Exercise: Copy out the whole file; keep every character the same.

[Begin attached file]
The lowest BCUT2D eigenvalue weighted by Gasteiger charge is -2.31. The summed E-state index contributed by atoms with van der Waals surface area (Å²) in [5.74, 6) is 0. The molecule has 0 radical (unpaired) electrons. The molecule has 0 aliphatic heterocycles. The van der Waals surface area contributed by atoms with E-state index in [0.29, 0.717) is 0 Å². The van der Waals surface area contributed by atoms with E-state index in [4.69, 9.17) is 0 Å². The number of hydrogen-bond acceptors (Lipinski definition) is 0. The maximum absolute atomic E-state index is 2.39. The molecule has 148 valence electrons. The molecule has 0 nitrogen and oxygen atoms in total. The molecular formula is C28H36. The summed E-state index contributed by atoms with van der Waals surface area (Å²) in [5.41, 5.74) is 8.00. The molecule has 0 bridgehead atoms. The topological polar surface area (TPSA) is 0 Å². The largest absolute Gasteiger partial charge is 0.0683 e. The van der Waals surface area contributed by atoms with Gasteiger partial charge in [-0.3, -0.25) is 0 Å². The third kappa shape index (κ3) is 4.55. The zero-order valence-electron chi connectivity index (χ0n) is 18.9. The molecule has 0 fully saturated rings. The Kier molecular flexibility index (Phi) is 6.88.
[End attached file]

The lowest BCUT2D eigenvalue weighted by Gasteiger charge is -2.31. The summed E-state index contributed by atoms with van der Waals surface area (Å²) in [5.74, 6) is 0. The molecule has 0 radical (unpaired) electrons. The molecule has 0 aliphatic heterocycles. The van der Waals surface area contributed by atoms with E-state index in [0.29, 0.717) is 0 Å². The van der Waals surface area contributed by atoms with E-state index in [4.69, 9.17) is 0 Å². The number of hydrogen-bond acceptors (Lipinski definition) is 0. The maximum absolute atomic E-state index is 2.39. The molecule has 148 valence electrons. The molecule has 0 nitrogen and oxygen atoms in total. The molecular formula is C28H36. The summed E-state index contributed by atoms with van der Waals surface area (Å²) in [5.41, 5.74) is 8.00. The molecule has 0 bridgehead atoms. The topological polar surface area (TPSA) is 0 Å². The largest absolute Gasteiger partial charge is 0.0683 e. The van der Waals surface area contributed by atoms with Gasteiger partial charge in [-0.3, -0.25) is 0 Å². The third kappa shape index (κ3) is 4.55. The zero-order valence-electron chi connectivity index (χ0n) is 18.9. The molecule has 0 fully saturated rings. The Kier molecular flexibility index (Phi) is 6.88.